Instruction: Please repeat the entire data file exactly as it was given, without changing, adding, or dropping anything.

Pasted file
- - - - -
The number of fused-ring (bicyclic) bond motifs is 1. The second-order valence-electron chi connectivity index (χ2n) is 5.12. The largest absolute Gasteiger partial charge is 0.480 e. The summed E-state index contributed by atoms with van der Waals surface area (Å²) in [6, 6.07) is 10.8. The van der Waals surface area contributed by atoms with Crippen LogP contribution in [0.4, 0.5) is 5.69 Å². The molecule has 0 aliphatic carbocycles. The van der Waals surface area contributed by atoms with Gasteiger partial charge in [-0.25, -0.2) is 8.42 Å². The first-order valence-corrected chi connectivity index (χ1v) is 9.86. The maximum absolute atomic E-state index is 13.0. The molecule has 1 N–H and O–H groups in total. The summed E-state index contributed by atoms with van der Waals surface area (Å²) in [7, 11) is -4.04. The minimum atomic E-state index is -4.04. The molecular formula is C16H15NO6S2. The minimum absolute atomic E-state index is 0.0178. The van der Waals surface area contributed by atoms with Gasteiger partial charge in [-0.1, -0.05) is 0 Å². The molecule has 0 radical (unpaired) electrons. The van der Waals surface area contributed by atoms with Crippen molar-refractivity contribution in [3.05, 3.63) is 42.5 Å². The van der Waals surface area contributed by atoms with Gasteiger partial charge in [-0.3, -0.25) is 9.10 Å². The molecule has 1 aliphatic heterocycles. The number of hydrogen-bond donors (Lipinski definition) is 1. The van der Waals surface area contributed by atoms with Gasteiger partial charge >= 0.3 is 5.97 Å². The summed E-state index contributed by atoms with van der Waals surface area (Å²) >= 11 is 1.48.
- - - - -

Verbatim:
The number of fused-ring (bicyclic) bond motifs is 1. The second-order valence-electron chi connectivity index (χ2n) is 5.12. The largest absolute Gasteiger partial charge is 0.480 e. The summed E-state index contributed by atoms with van der Waals surface area (Å²) in [6, 6.07) is 10.8. The van der Waals surface area contributed by atoms with Crippen LogP contribution in [0.4, 0.5) is 5.69 Å². The molecule has 0 aliphatic carbocycles. The van der Waals surface area contributed by atoms with Gasteiger partial charge in [-0.25, -0.2) is 8.42 Å². The first-order valence-corrected chi connectivity index (χ1v) is 9.86. The maximum absolute atomic E-state index is 13.0. The molecule has 1 N–H and O–H groups in total. The summed E-state index contributed by atoms with van der Waals surface area (Å²) in [7, 11) is -4.04. The minimum atomic E-state index is -4.04. The molecular formula is C16H15NO6S2. The minimum absolute atomic E-state index is 0.0178. The van der Waals surface area contributed by atoms with Gasteiger partial charge in [-0.1, -0.05) is 0 Å². The molecule has 0 radical (unpaired) electrons. The van der Waals surface area contributed by atoms with Crippen molar-refractivity contribution in [3.05, 3.63) is 42.5 Å². The van der Waals surface area contributed by atoms with Gasteiger partial charge in [-0.3, -0.25) is 9.10 Å². The molecule has 1 aliphatic heterocycles. The number of hydrogen-bond donors (Lipinski definition) is 1. The van der Waals surface area contributed by atoms with Gasteiger partial charge >= 0.3 is 5.97 Å². The summed E-state index contributed by atoms with van der Waals surface area (Å²) >= 11 is 1.48.